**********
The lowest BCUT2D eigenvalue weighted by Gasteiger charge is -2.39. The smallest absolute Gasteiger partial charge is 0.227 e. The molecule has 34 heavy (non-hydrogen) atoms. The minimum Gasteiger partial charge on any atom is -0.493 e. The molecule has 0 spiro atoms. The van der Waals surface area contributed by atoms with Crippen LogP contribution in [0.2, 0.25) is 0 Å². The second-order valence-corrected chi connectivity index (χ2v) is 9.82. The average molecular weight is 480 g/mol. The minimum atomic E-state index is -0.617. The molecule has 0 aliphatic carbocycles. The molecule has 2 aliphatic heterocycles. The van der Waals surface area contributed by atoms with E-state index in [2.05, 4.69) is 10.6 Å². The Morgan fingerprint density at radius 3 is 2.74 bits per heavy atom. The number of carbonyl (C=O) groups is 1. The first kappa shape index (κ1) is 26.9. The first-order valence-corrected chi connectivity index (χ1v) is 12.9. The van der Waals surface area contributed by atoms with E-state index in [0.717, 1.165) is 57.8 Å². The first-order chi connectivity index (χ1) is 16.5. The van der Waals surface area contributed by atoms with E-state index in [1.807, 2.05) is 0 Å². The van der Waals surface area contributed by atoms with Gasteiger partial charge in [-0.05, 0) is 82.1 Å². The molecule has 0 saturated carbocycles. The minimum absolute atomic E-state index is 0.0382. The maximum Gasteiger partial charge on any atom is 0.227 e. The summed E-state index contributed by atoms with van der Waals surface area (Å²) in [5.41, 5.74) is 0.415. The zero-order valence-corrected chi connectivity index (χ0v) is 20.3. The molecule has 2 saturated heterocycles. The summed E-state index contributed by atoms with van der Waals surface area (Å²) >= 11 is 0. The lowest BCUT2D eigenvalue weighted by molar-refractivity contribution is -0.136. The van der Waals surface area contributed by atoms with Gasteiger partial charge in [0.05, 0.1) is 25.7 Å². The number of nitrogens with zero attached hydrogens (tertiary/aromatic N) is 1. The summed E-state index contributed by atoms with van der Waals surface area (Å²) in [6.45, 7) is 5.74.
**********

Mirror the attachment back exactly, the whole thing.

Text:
The lowest BCUT2D eigenvalue weighted by Gasteiger charge is -2.39. The smallest absolute Gasteiger partial charge is 0.227 e. The molecule has 34 heavy (non-hydrogen) atoms. The minimum Gasteiger partial charge on any atom is -0.493 e. The molecule has 0 spiro atoms. The van der Waals surface area contributed by atoms with Crippen LogP contribution in [0.2, 0.25) is 0 Å². The second-order valence-corrected chi connectivity index (χ2v) is 9.82. The average molecular weight is 480 g/mol. The minimum atomic E-state index is -0.617. The molecule has 0 aliphatic carbocycles. The molecule has 2 aliphatic heterocycles. The van der Waals surface area contributed by atoms with E-state index in [2.05, 4.69) is 10.6 Å². The Morgan fingerprint density at radius 3 is 2.74 bits per heavy atom. The number of carbonyl (C=O) groups is 1. The first kappa shape index (κ1) is 26.9. The first-order valence-corrected chi connectivity index (χ1v) is 12.9. The van der Waals surface area contributed by atoms with E-state index in [0.717, 1.165) is 57.8 Å². The first-order chi connectivity index (χ1) is 16.5. The van der Waals surface area contributed by atoms with E-state index in [1.807, 2.05) is 0 Å². The van der Waals surface area contributed by atoms with Gasteiger partial charge in [-0.05, 0) is 82.1 Å². The molecule has 0 saturated carbocycles. The minimum absolute atomic E-state index is 0.0382. The maximum Gasteiger partial charge on any atom is 0.227 e. The summed E-state index contributed by atoms with van der Waals surface area (Å²) in [5.41, 5.74) is 0.415. The zero-order valence-corrected chi connectivity index (χ0v) is 20.3. The molecule has 2 saturated heterocycles. The summed E-state index contributed by atoms with van der Waals surface area (Å²) >= 11 is 0. The lowest BCUT2D eigenvalue weighted by molar-refractivity contribution is -0.136. The van der Waals surface area contributed by atoms with Gasteiger partial charge in [0.05, 0.1) is 25.7 Å². The number of nitrogens with zero attached hydrogens (tertiary/aromatic N) is 1. The summed E-state index contributed by atoms with van der Waals surface area (Å²) in [6.45, 7) is 5.74.